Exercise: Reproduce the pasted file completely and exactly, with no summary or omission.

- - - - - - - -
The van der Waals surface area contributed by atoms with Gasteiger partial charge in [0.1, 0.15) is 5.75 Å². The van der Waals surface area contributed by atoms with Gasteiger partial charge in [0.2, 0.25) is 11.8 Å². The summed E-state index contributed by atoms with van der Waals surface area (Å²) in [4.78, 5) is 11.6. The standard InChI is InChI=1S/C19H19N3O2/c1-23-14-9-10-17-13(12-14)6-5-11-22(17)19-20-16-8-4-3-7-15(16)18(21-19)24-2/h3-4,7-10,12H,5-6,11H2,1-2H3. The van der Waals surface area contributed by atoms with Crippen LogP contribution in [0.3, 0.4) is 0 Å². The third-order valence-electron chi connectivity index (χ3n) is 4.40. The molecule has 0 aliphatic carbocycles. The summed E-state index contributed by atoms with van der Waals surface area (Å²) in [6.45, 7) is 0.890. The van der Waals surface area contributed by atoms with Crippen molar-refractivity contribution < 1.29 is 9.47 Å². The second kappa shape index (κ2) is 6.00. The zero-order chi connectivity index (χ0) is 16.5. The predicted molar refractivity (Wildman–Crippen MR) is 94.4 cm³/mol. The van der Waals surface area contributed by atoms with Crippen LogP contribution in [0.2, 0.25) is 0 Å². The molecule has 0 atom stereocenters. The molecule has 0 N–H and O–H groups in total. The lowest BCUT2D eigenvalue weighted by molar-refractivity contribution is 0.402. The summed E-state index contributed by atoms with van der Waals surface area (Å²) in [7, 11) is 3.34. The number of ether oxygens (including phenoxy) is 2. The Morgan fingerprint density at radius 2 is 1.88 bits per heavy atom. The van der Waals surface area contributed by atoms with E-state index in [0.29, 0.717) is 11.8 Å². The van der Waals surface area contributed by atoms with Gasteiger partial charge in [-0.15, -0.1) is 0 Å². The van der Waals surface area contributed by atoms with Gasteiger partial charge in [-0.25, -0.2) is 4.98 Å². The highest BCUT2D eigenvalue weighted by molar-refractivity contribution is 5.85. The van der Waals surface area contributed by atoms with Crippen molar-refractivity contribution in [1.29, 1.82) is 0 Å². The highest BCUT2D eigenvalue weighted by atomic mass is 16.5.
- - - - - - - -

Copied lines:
The van der Waals surface area contributed by atoms with Gasteiger partial charge in [0.1, 0.15) is 5.75 Å². The van der Waals surface area contributed by atoms with Gasteiger partial charge in [0.2, 0.25) is 11.8 Å². The summed E-state index contributed by atoms with van der Waals surface area (Å²) in [4.78, 5) is 11.6. The standard InChI is InChI=1S/C19H19N3O2/c1-23-14-9-10-17-13(12-14)6-5-11-22(17)19-20-16-8-4-3-7-15(16)18(21-19)24-2/h3-4,7-10,12H,5-6,11H2,1-2H3. The van der Waals surface area contributed by atoms with Crippen LogP contribution in [0.3, 0.4) is 0 Å². The third-order valence-electron chi connectivity index (χ3n) is 4.40. The molecule has 0 aliphatic carbocycles. The summed E-state index contributed by atoms with van der Waals surface area (Å²) in [6.45, 7) is 0.890. The van der Waals surface area contributed by atoms with Crippen molar-refractivity contribution < 1.29 is 9.47 Å². The second kappa shape index (κ2) is 6.00. The zero-order chi connectivity index (χ0) is 16.5. The predicted molar refractivity (Wildman–Crippen MR) is 94.4 cm³/mol. The van der Waals surface area contributed by atoms with Crippen LogP contribution in [0.2, 0.25) is 0 Å². The molecule has 0 atom stereocenters. The molecule has 0 N–H and O–H groups in total. The lowest BCUT2D eigenvalue weighted by molar-refractivity contribution is 0.402. The summed E-state index contributed by atoms with van der Waals surface area (Å²) in [7, 11) is 3.34. The number of ether oxygens (including phenoxy) is 2. The Morgan fingerprint density at radius 2 is 1.88 bits per heavy atom. The van der Waals surface area contributed by atoms with E-state index in [0.29, 0.717) is 11.8 Å². The van der Waals surface area contributed by atoms with Gasteiger partial charge in [-0.15, -0.1) is 0 Å². The van der Waals surface area contributed by atoms with Gasteiger partial charge in [-0.25, -0.2) is 4.98 Å². The highest BCUT2D eigenvalue weighted by molar-refractivity contribution is 5.85. The van der Waals surface area contributed by atoms with Crippen molar-refractivity contribution in [1.29, 1.82) is 0 Å². The highest BCUT2D eigenvalue weighted by atomic mass is 16.5.